in her journey, because that is one of the nice things about this series and
allows for Yona's potential growth.

The thing that I liked the most about this volume though was
how I could laugh quite a bit.

Other than a having a female protagonist that does something
other than scream out the name of the male lead, as well as hones her skills
with a bow or is determined to learn new skills, one of the nice things about
this series how is things are actually funny, and while the comedic moments here
are not really that unique to the series, or even anime and manga in general, things
were still executed well enough that they were really funny.

Even though humor is not necessary for something to be
enjoyable, it helps to make things seem more interesting or lively, and that is
what creates a big draw for people to anime and manga, aside from delivering
what very few shows and movies do today.

In this volume, Mizuho keeps up that lively and interesting
atmosphere that have made things so enjoyable back during the early volumes,
and it really help to remind me why I find these guys so fun to follow.

The that crop up in this volume was how Yun continually
found his companion to be idiots and it was completely warranted.

While it does seem as stupid and, like Touma Kamijou's
victories, work out more because of luck that effort for Yona and her group,
Yun reactions made them all hilariously enjoyable because, like Yun, I view
these guys to be too happy go lucky and confident in whatever they do.

Yes, things will not get done if one hesitates with worry,
but that does not mean that always rushing into things head long would work out.

For example, when the government official come crawling into
town for taxes, Yona steps up and claims the land as her territory and
announces that they are The Dark Dragon and the happy hungry bunch, before
putting the officials in their place and Yun, after admitting his companions
were likable idiots, starts wondering just what Ik-su meant when he said they
would shake things up, because Yona was going to take advantage of how they
stand out, yet during their time as bandits, they did a poor job of fooling the
villagers and only kept the government officials away.

This was so funny just because of the absurdity alone, and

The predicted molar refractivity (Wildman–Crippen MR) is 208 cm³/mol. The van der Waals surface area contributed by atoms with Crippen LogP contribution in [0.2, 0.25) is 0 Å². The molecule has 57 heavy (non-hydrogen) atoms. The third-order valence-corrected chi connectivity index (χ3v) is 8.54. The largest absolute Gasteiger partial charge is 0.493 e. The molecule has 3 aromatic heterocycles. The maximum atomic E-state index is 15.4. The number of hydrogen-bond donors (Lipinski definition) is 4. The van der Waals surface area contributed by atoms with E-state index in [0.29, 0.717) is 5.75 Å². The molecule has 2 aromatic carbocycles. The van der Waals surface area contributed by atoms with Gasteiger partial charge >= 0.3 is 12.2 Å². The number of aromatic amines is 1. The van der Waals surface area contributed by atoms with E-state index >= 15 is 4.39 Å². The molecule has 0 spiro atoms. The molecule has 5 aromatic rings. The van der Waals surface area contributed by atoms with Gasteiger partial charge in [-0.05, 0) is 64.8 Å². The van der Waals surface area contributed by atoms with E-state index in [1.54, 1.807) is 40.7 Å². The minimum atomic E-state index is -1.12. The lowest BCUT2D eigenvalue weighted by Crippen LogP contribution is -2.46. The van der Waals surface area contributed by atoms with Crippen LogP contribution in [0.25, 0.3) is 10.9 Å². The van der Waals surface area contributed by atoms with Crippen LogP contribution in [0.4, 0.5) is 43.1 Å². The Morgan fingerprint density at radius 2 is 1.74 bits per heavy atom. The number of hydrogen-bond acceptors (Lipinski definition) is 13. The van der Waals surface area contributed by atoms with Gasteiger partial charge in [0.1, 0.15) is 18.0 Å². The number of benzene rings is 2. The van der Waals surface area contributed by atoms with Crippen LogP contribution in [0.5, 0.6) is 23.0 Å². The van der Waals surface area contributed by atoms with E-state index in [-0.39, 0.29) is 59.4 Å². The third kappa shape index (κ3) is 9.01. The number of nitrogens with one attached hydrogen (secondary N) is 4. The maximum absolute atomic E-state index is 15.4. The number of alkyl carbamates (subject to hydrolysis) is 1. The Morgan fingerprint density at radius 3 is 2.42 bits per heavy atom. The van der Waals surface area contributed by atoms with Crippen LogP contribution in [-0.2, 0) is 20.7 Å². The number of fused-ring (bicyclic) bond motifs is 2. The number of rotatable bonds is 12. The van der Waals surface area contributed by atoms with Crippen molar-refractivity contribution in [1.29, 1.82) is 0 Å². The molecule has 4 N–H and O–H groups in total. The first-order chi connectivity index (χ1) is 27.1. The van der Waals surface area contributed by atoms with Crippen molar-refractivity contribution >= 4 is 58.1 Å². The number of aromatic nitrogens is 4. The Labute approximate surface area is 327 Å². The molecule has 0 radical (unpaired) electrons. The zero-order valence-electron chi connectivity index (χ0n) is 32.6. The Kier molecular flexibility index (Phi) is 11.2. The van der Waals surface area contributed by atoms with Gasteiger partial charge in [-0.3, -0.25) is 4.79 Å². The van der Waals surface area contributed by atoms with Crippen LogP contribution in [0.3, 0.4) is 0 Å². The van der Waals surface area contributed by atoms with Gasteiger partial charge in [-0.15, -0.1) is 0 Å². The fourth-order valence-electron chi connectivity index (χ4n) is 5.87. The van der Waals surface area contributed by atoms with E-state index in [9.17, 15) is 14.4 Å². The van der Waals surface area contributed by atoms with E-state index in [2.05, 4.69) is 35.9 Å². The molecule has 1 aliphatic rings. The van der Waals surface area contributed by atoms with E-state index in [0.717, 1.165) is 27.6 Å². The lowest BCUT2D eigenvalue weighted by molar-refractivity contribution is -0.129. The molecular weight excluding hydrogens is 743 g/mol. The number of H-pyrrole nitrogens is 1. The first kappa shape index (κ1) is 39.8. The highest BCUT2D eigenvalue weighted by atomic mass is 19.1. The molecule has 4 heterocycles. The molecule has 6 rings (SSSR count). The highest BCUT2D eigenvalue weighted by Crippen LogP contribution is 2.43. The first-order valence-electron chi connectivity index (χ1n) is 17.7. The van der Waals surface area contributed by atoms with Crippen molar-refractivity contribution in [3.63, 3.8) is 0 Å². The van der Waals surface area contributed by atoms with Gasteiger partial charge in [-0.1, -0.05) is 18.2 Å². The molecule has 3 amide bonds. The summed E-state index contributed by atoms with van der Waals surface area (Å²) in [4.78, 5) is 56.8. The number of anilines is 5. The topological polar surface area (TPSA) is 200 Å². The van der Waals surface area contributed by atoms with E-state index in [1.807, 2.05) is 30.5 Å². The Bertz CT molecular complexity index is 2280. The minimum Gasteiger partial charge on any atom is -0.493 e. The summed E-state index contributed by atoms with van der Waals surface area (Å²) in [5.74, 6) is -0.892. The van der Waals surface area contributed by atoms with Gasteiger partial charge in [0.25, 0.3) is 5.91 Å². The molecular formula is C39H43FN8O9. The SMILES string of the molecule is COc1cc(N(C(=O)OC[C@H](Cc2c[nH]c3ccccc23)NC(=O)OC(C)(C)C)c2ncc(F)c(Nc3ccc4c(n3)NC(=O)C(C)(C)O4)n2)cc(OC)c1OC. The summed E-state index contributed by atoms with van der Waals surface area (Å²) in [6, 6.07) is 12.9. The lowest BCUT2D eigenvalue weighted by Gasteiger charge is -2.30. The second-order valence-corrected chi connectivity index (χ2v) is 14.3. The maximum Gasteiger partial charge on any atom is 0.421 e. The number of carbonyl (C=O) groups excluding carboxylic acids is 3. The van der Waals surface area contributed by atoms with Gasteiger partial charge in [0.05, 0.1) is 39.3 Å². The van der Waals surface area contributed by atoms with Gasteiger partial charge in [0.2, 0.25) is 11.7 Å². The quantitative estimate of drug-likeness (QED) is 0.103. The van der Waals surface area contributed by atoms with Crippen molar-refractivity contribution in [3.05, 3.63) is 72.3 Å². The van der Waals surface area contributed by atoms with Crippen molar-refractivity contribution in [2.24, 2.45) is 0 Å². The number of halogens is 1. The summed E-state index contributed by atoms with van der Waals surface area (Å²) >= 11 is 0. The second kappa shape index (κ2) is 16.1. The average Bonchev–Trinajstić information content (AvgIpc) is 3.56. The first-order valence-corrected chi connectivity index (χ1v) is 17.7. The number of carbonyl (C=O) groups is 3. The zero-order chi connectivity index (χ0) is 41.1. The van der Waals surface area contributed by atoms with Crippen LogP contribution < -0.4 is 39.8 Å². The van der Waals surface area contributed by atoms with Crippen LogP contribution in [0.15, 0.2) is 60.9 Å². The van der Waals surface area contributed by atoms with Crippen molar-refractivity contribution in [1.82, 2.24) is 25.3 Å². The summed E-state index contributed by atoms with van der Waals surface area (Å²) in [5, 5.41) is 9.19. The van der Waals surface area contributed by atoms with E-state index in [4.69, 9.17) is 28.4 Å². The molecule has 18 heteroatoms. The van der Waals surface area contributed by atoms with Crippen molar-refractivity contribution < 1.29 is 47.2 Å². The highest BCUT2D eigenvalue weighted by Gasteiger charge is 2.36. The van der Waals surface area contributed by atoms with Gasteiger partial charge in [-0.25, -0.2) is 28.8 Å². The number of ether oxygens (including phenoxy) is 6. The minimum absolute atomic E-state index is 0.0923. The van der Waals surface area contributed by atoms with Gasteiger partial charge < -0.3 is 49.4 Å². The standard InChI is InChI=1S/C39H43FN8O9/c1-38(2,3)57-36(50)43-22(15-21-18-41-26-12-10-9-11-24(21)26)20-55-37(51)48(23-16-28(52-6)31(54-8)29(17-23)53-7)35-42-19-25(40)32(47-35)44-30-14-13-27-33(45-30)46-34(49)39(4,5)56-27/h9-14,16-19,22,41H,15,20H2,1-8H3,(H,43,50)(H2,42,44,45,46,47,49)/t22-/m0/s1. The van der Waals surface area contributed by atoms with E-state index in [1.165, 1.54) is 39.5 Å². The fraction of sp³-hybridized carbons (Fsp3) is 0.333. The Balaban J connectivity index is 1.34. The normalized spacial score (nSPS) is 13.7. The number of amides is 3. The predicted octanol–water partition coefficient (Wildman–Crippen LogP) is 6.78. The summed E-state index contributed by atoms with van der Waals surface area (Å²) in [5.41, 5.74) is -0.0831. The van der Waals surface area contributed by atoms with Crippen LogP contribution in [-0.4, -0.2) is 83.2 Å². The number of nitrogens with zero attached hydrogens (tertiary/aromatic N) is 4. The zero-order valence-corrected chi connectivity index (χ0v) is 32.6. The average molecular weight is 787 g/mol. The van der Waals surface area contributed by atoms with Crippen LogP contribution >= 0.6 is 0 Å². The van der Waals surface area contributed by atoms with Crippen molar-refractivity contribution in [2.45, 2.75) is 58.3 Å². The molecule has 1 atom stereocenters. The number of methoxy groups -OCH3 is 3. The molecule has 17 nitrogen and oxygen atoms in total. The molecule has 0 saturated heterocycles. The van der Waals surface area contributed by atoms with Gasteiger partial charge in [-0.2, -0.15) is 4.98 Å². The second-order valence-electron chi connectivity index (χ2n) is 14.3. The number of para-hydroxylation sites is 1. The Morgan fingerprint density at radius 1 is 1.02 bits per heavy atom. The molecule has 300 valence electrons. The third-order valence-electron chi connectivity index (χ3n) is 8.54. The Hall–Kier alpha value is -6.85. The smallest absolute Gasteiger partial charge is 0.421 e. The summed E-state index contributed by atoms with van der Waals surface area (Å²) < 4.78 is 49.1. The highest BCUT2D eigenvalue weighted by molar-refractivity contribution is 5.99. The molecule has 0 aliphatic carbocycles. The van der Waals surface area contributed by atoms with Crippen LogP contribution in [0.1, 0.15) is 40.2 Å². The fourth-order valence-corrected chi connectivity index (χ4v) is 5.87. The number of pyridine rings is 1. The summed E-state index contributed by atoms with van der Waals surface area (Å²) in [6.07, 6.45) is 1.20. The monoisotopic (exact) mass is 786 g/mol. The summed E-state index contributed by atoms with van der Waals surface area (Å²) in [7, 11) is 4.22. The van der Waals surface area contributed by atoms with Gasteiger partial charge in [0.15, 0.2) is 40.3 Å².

made it the real highlight of the volume, even among other funny moments.

If things like this were omitted from the series, I would be
pretty disappointed as it would turn the series into an adventure series with
no substance, instead of an adventure series that does at least have some
substance thanks to the comedic moments that really do seem funny and delivers the
emotion that it needs to.

Fortunately, Mizuho did not leave that out, which makes me
want to give for some applause, even though nothing really major seems to have
happened yet.

Hopefully, the humor found in this series remains as the
series progresses, especially since this series is treated better by Viz than either
Detective Conan or Hayate the Combat Butler, because that is what
truly has me coming back for more, but I am well aware that the humor will
eventually grow flat.

Outside of those things, I cannot think of anything else
that I particularly liked, at least any that could not be added into what I
already talked about.

Because the volume grabbed my attention quickly and held it
throughout the volume, it showed how harsh life can be by expressing what it
feels like to want to help everyone, but knowing you cannot, as well as a
reason why people might not pursue honorable paths to be what they need, and
that the comedic moments made up for a lack of things happening, this volume
was fairly decent.

Although I liked the volume, there are some issues.

However, aside from things that are too minor to talk about,
such as typos, nothing really seemed to bother me too much.

As a result, I will have to say that there is nothing worth
mentioning.

Considering that there was quite a bit to like, especially
the humor that saved it from being just okay, and not too much to hate, this
was definitely worth reading.

I mainly recommend this to fans of Yona of the Dawn,
as they will like this the most.

As for everyone else, it might be worth giving a try, but it
would better to either watch the anime or read the previous volumes first, so
that it can be enjoyed to the fullest extent.

If you liked this review and would like to see more, please
consider supporting me on Patreon
or, if you to read the reviewed title for yourself, purchase a copy of the book
from Book
Depository
, who offers free shipping to many countries around the world, so
that I can continue following this series and possibly find more worthwhile
reads for you guys.